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Coronavirus: Thousands of laboratory tests coming back unclear, raising prospect of damaging delays | Science & Tech News

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Thousands of coronavirus tests conducted at the government’s main testing laboratory do not produce a clear outcome, Sky News can reveal, forcing people to wait days while they are retested.

Sky News has learned that 4% of swab tests conducted at the Lighthouse Laboratory in Milton Keynes are declared “unclear” because of limitations in the chemical testing process.

Tests can also fail to produce a clear result if they are not administered correctly, if there is a delay transporting them to the laboratory, or if there are problems with labelling, barcoding or packaging.

It is not known how many tests in total are inconclusive, but Prime Minister Boris Johnson has promised to increase testing capacity across the testing network to 200,000 a day by the end of the month.

This means at least 8,000 tests a day could potentially be unclear, or 56,000 a week.

When a test does not produce a clear result, people are asked to repeat their test. They are sent a text message which says:

“Your COVID-19 test has come back UNCLEAR. Please seek a repeat test via the route you used previously.”

They are then advised to self-isolate if they continue to have symptoms.

Text messages are warning that the tests are coming back unclear
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Text messages are warning that the tests are coming back unclear

Public health experts warned that any delays in diagnosis could undermine the government’s contact-tracing system, which is key to easing restrictions on movement.

“For contact tracing to work, it has to be quick,” said David Bonsall, a researcher at Oxford’s Big Data Institute, which is advising the government on its contact-tracing app.

“There’s no point in contact tracing if you’re tracing people and finding individuals after they have infected others, you have to catch up with the virus.

“It’s the virus that determines how quick testing needs to be, and it does need to be very fast indeed.”

When Sky News spoke to people who had received unclear test results, they said the system could be painfully slow.

“I was told I would receive my results within five days but it actually took 16 days for them to tell me the results were unclear,” said Chris Dunne.

“They said I should get tested again but I saw that as pretty pointless because it says the best time to get tested is within three days of showing symptoms.”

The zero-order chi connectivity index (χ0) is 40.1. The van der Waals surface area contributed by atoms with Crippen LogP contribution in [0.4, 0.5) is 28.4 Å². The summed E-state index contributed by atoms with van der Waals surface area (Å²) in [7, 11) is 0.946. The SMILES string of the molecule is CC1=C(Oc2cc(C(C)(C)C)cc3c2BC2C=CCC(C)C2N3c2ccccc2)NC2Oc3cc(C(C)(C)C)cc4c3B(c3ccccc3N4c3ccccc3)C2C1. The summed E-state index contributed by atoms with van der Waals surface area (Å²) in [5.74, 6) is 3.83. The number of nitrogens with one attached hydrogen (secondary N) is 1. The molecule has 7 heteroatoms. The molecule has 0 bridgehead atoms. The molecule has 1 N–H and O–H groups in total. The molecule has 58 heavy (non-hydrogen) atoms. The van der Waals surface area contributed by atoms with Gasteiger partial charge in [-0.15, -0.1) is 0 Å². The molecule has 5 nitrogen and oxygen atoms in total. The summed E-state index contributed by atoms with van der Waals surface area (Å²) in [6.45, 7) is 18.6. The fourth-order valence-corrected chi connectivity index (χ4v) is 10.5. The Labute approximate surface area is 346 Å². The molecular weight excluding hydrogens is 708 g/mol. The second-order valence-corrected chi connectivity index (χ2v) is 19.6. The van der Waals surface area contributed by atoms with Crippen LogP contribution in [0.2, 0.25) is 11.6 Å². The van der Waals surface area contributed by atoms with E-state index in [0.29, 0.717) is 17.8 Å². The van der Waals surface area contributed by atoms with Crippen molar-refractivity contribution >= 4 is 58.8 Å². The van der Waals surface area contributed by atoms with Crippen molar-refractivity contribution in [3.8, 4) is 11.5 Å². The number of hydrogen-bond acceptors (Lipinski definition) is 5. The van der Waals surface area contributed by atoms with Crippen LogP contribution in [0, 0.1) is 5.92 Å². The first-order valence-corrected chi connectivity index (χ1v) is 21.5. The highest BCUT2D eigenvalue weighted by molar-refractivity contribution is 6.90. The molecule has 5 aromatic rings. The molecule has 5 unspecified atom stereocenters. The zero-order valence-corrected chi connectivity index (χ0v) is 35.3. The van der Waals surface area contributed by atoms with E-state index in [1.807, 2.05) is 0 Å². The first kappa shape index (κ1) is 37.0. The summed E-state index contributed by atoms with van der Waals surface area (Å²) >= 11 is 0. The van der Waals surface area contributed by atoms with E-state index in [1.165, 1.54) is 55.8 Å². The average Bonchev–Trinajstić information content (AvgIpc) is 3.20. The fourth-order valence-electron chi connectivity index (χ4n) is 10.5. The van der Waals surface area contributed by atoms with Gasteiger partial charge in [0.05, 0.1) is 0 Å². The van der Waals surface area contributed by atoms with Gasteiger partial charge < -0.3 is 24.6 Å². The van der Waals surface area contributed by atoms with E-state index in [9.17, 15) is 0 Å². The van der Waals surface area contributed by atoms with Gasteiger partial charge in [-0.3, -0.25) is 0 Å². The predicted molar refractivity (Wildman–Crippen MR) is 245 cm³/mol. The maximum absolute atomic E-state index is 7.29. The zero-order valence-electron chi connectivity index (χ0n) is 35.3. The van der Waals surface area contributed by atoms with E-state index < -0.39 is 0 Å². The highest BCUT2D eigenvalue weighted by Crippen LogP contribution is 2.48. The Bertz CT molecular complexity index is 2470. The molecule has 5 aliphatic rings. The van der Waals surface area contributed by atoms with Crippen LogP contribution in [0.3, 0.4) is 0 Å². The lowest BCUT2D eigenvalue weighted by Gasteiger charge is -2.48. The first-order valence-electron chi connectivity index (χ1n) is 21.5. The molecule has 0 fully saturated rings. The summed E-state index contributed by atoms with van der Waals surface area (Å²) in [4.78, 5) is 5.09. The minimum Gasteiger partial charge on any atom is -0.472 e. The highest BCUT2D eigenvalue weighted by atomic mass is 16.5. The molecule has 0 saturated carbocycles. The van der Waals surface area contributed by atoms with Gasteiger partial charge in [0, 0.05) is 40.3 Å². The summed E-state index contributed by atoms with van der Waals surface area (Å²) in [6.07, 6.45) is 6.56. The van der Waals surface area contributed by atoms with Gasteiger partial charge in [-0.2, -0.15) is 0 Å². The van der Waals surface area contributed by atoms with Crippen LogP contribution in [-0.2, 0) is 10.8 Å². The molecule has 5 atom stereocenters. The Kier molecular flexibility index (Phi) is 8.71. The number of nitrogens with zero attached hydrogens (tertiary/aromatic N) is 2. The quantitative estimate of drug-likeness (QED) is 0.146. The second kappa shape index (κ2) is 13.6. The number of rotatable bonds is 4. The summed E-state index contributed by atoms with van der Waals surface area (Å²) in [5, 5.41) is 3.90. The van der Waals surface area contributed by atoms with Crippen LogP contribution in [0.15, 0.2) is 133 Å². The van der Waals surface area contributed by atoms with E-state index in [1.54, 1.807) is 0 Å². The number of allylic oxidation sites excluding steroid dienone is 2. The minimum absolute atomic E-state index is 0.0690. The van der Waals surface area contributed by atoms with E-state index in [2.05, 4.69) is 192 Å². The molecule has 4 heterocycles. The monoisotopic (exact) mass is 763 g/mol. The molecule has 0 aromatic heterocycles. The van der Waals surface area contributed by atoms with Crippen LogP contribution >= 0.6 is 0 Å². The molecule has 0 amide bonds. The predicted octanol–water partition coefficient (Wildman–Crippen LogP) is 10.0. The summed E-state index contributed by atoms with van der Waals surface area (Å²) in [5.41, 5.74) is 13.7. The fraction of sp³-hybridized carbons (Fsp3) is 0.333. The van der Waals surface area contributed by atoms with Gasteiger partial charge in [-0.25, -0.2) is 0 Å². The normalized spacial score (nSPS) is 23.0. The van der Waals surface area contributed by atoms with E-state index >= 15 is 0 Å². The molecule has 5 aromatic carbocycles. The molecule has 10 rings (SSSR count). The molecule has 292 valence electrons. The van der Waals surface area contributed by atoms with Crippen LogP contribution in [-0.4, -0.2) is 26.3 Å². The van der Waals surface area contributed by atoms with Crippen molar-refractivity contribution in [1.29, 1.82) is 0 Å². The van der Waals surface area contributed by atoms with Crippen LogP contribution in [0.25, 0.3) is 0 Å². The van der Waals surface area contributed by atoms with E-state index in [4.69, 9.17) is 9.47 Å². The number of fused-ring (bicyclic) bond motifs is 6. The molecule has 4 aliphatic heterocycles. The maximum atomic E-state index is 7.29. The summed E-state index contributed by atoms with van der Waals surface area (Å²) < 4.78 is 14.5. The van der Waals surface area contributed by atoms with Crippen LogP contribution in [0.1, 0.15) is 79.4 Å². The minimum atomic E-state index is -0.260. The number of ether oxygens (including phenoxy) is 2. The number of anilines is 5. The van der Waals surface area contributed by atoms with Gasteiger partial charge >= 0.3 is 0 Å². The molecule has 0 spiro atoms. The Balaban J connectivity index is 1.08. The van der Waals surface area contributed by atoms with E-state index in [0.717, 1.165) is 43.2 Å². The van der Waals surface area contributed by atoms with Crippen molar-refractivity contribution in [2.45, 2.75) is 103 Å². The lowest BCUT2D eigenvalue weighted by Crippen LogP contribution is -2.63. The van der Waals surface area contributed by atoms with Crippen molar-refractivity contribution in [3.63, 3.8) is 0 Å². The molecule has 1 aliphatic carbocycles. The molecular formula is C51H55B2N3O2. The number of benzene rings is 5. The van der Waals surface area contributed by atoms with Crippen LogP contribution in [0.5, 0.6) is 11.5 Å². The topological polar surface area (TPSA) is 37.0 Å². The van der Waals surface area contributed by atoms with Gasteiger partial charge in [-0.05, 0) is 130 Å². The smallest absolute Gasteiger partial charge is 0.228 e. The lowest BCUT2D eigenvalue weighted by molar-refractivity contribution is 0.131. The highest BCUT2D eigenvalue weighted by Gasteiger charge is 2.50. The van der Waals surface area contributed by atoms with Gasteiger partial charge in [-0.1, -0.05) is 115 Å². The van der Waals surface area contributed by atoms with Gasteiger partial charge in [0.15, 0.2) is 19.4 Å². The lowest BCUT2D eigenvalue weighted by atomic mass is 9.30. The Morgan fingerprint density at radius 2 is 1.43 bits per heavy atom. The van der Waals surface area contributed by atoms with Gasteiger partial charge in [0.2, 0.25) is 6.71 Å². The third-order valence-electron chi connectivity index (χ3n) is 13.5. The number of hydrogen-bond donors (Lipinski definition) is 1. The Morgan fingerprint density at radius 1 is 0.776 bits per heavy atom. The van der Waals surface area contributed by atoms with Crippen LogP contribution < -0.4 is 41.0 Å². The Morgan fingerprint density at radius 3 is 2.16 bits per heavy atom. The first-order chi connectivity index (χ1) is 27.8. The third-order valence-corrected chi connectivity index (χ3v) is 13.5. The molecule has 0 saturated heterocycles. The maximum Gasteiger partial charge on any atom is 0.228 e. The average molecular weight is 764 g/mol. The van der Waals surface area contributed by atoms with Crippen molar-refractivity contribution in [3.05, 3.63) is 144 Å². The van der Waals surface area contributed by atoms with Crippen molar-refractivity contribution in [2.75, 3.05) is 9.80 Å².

Trials of antibody testing are beginning at the Royal Preston Hospital in Lancashire
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Testing is a key pillar of the government’s ‘track and trace’ strategy

Kelly, who did not give her full name, said it had taken “two weeks” for her mother to get a result for her test, which came back unclear.

“In that time we had to call paramedics twice and on the second time she was admitted to Whiston hospital for treatment,” she said.

“She was tested there, twice, but the doctor warned it would likely be negative as she was on day 12 of her symptoms.”

Matt Waller, who works in North Cumbria University Hospitals NHS Trust, received an unclear test result 11 days after his test, which he took because his partner had COVID symptoms.

“It made me a little anxious because at that point I’d worked a handful of shifts at two A&E departments in my trust seeing patients and working alongside staff who would be considered at risk,” he said.

“I was still asymptomatic but decided to contact my occupational health department. They agreed to swab me on the basis of the inconclusive test. I got swabbed this Monday and that came back negative on the 19th. It’s all felt very inconsistent.”

A spokesperson for the Department for Health and Social Care told Sky News:

“We have full confidence in the reliability of our tests and our highly-skilled scientists do everything possible to make sure inconclusive results are extremely rare. Inconclusive test results occur with tests for any virus.”

“More than 1.8 million people have now been tested and the vast majority have had no issues with their test results,” they added.

A worker in PPE including gloves, a face mask, eye protection and an apron, swabs an NHS worker at a drive-in facility to set up to test for the novel coronavirus COVID-19, in the car park of Chessington World of Adventures theme park, in Chessington, Greater London on April 2, 2020. - Prime Minister Boris Johnson said Britain would "massively increase testing" amid a growing wave of criticism on Thursday about his government's failure to provide widespread coronavirus screening. (Photo by Ben S
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Swabs are used to test for whether a person has COVID-19

Rupert Beale, a scientist at London’s Crick Institute who conducts COVID-19 tests, said it was normal for any testing process to produce unclear results.

“It usually means there was a very low viral load or there was no viral load and you couldn’t tell the difference between them,” he said.

“It’s really just about the limits of the testing process.”

Asked whether the government advice to self-isolate if symptoms continued was sensible, Dr Beale said “it seems very reasonable”.

“All the laboratories are incredibly good at detecting a large amount of virus – and in a way that’s the important thing for limiting spread.”

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